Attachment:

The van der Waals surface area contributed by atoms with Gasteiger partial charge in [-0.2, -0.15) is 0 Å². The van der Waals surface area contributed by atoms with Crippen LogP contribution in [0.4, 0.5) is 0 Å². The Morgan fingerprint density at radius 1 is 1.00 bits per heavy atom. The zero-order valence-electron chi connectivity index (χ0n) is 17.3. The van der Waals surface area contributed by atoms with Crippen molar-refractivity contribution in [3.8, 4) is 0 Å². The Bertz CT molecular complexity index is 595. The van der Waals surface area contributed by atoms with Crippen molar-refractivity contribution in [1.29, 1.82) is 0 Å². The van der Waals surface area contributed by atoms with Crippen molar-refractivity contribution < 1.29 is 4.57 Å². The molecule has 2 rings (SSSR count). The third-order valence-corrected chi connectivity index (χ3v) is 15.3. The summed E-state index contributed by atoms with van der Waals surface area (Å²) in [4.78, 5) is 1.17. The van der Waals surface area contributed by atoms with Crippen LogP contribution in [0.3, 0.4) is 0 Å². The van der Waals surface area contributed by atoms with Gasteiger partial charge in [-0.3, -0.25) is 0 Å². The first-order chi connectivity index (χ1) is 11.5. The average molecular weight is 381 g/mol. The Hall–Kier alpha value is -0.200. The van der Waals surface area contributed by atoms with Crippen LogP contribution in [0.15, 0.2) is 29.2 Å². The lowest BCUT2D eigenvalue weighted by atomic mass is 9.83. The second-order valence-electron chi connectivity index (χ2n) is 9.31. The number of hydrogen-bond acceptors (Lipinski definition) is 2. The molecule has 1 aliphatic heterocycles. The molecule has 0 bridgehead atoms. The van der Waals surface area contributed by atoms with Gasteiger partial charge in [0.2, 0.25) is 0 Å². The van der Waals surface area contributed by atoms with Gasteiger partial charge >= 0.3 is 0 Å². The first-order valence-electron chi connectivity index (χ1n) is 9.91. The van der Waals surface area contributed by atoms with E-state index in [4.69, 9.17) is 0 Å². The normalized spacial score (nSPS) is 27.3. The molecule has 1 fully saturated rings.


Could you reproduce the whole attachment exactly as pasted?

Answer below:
The van der Waals surface area contributed by atoms with Gasteiger partial charge in [-0.2, -0.15) is 0 Å². The van der Waals surface area contributed by atoms with Crippen LogP contribution in [0.4, 0.5) is 0 Å². The Morgan fingerprint density at radius 1 is 1.00 bits per heavy atom. The zero-order valence-electron chi connectivity index (χ0n) is 17.3. The van der Waals surface area contributed by atoms with Crippen molar-refractivity contribution in [3.8, 4) is 0 Å². The Bertz CT molecular complexity index is 595. The van der Waals surface area contributed by atoms with Crippen molar-refractivity contribution in [1.29, 1.82) is 0 Å². The van der Waals surface area contributed by atoms with Crippen molar-refractivity contribution < 1.29 is 4.57 Å². The molecule has 2 rings (SSSR count). The third-order valence-corrected chi connectivity index (χ3v) is 15.3. The summed E-state index contributed by atoms with van der Waals surface area (Å²) in [4.78, 5) is 1.17. The van der Waals surface area contributed by atoms with Crippen LogP contribution in [0.3, 0.4) is 0 Å². The van der Waals surface area contributed by atoms with Gasteiger partial charge in [-0.3, -0.25) is 0 Å². The first-order chi connectivity index (χ1) is 11.5. The average molecular weight is 381 g/mol. The Hall–Kier alpha value is -0.200. The van der Waals surface area contributed by atoms with Crippen LogP contribution in [0.15, 0.2) is 29.2 Å². The lowest BCUT2D eigenvalue weighted by atomic mass is 9.83. The second-order valence-electron chi connectivity index (χ2n) is 9.31. The number of hydrogen-bond acceptors (Lipinski definition) is 2. The molecule has 1 aliphatic heterocycles. The molecule has 0 bridgehead atoms. The van der Waals surface area contributed by atoms with Gasteiger partial charge in [0.2, 0.25) is 0 Å². The van der Waals surface area contributed by atoms with Gasteiger partial charge >= 0.3 is 0 Å². The first-order valence-electron chi connectivity index (χ1n) is 9.91. The van der Waals surface area contributed by atoms with E-state index in [4.69, 9.17) is 0 Å². The normalized spacial score (nSPS) is 27.3. The molecule has 1 fully saturated rings.